It’s time I told you a little about myself. For starters, my name is Michele Harrod. Yes, you saw correctly, that is Michele spelled with one L. I spend as much time as I can in the outdoors, camping, hunting and especially hiking. Because of all of the time I have spent in the woods, and my love for the outdoors is my inspiration for this journey. My goal, and why I am here, is to hike every trail in Washington. Yes, every trail! This means, almost every, hike I do is brand new to me. I work to never counting repeating hikes, because there is always new hidden territory to explore!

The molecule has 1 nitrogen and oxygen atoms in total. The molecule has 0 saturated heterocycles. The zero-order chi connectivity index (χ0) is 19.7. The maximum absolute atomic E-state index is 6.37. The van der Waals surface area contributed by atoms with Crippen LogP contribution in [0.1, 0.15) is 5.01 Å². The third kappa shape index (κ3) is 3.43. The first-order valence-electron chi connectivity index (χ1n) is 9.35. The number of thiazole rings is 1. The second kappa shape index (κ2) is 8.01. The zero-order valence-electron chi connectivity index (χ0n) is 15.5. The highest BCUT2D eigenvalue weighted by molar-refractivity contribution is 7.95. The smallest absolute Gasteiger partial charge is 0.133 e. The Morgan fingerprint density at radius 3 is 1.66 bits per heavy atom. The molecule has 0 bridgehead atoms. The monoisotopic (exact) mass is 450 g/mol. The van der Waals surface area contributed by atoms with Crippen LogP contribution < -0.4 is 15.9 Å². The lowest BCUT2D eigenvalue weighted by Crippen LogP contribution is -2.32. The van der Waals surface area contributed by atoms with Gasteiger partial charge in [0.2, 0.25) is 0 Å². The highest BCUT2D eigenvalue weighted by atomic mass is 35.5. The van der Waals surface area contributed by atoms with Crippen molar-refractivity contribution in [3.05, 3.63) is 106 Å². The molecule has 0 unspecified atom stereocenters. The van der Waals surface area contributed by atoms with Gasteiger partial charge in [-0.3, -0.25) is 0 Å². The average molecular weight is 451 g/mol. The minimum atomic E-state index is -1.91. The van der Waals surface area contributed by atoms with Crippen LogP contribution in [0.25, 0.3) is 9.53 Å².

At this moment in time I am working to write up blog posts for all the hikes that I have done so far on this journey. So bare with me for a little while until I get myself caught up! Some of the post that I release now, I will be updating in the future, adding more details and photos.
Below I have jotted down a little, okay.. maybe a lot of, details of how I got to where I am today. Feel free to read on, or don’t- it’s up to you!
How I Got Here